Carbon Footprint 'Project Zero'

Latest update from CEO Nick Leighton: “We have just changed 3 sets of floodlights from the old halogen bulbs to LED. The resulting saving on energy use is enormous – a 70% reduction from 36kw to 10.8kw. It has also helped reduce our overall carbon footprint by some 5%.”

Beginning in 2014 we decided to fully investigate our carbon situation and see what, if anything, we could do to achieve carbon neutral status at Halton. We measured our carbon footprint and energy consumption, and sought ways to reduce them. That journey continues and our success so far, and the projections we can confidently make for the future bear out our commitment.

Our carbon usage

2014 100%
2019 43%
Projected by 2030 3%

In 2014 we were producing 282 tonnes of CO₂ (representing 100%, or a typical annual output, above). By 2019, 5 years later this had drastically reduced to just 121 tonnes. At the end of 2022 we estimate a further significant reduction reflecting our change to LED lights on a further 6 courts. Our estimate is that eventually it is realistic for us to reduce our output to just 10 tonnes of CO₂.

To achieve this we first had to understand and measure all the energy sources at the Centre – we are a busy site with multiple buildings utilising 2 different incoming electricity mains and 3 different sets of LPG gas tanks around the site, not to mention 4 boilers!

With our 2 airhalls (comprising 7 courts), 10 outdoor floodlit courts and 7 floodlit mini courts it was obvious that we were in a “heavy” user category with an annual bill of over £60k. We started the journey with a push to reduce waste and attack any low hanging fruit. Investing in LED lights across the site was identified as an obvious target with the added benefit of much lower ongoing running costs. The 2 airhalls with 7 courts in total were converted at a cost of £120k.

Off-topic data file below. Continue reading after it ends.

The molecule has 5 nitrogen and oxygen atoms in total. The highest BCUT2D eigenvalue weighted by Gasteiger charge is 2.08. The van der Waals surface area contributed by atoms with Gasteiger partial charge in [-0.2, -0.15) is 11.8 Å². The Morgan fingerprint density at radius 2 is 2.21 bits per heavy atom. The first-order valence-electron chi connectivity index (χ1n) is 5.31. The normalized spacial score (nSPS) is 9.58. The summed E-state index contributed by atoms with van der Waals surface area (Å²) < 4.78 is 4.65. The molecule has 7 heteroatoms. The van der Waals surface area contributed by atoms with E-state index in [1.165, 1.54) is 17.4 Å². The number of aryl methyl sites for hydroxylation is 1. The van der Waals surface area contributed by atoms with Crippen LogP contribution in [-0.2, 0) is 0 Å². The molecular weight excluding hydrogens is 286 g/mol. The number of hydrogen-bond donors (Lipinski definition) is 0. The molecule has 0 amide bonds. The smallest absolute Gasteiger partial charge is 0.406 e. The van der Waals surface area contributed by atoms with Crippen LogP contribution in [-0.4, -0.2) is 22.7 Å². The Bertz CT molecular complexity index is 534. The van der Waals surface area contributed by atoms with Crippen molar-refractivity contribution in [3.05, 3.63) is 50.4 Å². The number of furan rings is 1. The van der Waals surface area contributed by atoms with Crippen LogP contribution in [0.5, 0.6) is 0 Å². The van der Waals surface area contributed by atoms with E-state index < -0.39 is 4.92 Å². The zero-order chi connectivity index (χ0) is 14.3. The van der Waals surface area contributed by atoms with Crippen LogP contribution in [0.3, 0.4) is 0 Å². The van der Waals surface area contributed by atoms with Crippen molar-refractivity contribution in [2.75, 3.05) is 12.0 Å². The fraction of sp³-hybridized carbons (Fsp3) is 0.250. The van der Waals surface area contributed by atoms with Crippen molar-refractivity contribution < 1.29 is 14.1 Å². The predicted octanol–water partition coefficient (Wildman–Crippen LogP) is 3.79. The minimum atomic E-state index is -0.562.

We employed external experts to educate us and help plot the journey ahead with energy efficiency initiatives and better understand of the technology available. Between 2014 and 2019 we managed to reduce our footprint by an amazing 28%, rising to 33% by April 2022. Whilst Covid has slowed our progress over the past 2 years, in 2021 we embarked on a further investment in our floodlights to use more LED bulbs – switching our 2000w halogens for 900w LEDs across all 6 outdoor courts. The energy reduction will be 70%. This £90k investment was completed in April 2022. Overall we think a saving of 27% has been achieved on our electricity bill since 2014 (sadly of course this has been more than swallowed up by price increases!)

How we measure our Scope 1, 2 & 3 emissions

Halton has measured scope 1 & 2 emission in accordance with the WRI & WBCSD Greenhouse Gas Protocol. Scope 3 emissions include a calculation based on the transmission and distribution (T&D) losses from electricity only, which accounts for the discrepancy in the power produced by the power plants and the power sold to the customer. The remaining Scope 3 emissions are excluded from the current stage of the assessment. However, for the purposes of providing a full picture of Halton’s activities and influences on its members, the transportation emissions from staff and members are being considered separately to support the clubs aim of being carbon positive. The club aims to meet its target without the use of any offsetting.